OBJECTIVE. The purpose of this study was to identify findings that aid in differentiating autoimmune pancreatitis from pancreatic carcinoma using dual-phase CT. MATERIALS AND METHODS. Dual-phase CT scans of 74 patients (25 with autoimmune pancreatitis, 33 with pancreatic carcinoma, and 16 with a normal pancreas) were independently evaluated by three radiologists for enhancement of the pancreas; the presence of a capsule-like rim, peripancreatic strands, and pancreatic calcifications; pancreatic duct or bile duct changes; and renal involvement. The frequency of CT characteristics was compared between autoimmune pancreatitis and carcinoma. Interobserver agreement for the three reviewers for the assessment of CT characteristics was evaluated using kappa statistics. RESULTS. Diffusely decreased enhancement of the pancreas (autoimmune pancreatitis vs carcinoma: 28% vs 3%; p = 0.02, κ = 0.33-0.75), capsule-like rim (40% vs 9%; p = 0.009, κ = 0.42-0.66), peripancreatic strands (60% vs 27%; p = 0.02, κ = 0.45-0.54), pancreatic calcifications (32% vs 9%; p = 0.04, κ = 0.14-0.47), bile duct wall enhancement (52% vs 6%; p = 0.0001, κ = 0.28-0.47), and renal involvement (28% vs 0%; p = 0.002, κ = 0.32-0.74) were more frequent in patients with autoimmune pancreatitis. Pancreatic duct dilation (24% vs 67%; p = 0.001, κ = 0.65-0.73) and abrupt cutoff (16% vs 55%; p = 0.003, κ = 0.60-0.65) were more frequent in patients with carcinoma. CONCLUSION. Diffusely decreased enhancement of the pancreas, a capsule-like rim, bile duct enhancement, and renal involvement are useful signs of autoimmune pancreatitis.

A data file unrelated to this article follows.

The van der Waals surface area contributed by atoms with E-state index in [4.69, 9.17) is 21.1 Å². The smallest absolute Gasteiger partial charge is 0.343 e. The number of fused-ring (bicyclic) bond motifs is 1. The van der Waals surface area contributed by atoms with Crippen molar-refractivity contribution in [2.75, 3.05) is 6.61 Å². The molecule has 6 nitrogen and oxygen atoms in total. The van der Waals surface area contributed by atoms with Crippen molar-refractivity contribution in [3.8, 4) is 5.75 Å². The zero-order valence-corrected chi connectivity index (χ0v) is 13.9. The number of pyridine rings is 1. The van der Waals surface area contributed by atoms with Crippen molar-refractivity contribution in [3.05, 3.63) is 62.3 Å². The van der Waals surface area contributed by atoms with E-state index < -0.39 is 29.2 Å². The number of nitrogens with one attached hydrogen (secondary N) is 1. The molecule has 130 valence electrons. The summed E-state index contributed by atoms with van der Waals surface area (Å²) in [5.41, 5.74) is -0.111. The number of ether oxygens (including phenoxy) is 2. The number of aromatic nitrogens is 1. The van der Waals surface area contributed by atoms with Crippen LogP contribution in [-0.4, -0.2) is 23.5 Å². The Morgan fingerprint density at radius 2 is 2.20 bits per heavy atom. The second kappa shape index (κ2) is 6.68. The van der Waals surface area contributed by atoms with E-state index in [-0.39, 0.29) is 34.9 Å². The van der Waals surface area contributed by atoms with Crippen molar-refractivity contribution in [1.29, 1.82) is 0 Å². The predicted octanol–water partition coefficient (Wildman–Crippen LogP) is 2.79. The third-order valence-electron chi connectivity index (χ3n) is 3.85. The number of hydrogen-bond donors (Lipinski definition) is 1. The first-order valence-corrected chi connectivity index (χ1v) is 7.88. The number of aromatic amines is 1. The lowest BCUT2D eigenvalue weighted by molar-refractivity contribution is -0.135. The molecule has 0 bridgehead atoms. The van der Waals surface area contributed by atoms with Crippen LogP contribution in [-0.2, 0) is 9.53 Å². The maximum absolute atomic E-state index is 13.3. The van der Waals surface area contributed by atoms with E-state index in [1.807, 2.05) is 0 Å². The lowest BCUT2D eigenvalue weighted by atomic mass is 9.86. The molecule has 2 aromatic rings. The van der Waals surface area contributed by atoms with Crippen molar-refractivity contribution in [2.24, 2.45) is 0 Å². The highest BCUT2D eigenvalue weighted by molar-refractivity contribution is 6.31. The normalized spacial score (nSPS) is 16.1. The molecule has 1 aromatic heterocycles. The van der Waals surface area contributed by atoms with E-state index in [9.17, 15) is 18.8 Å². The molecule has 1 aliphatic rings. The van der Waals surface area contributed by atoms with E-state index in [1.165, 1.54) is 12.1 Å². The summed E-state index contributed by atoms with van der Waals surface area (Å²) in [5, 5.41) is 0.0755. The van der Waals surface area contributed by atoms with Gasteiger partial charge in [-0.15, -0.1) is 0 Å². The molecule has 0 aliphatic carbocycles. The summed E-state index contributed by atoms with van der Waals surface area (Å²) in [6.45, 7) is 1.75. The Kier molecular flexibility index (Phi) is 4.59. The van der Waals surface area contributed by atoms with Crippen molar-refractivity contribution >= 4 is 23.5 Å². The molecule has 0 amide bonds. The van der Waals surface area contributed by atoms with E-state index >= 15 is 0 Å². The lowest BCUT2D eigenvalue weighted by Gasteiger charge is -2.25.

- Autoimmune pancreatitis
- Gastrointestinal tract
- Pancreatic carcinoma
ASJC Scopus subject areas
- Radiology Nuclear Medicine and imaging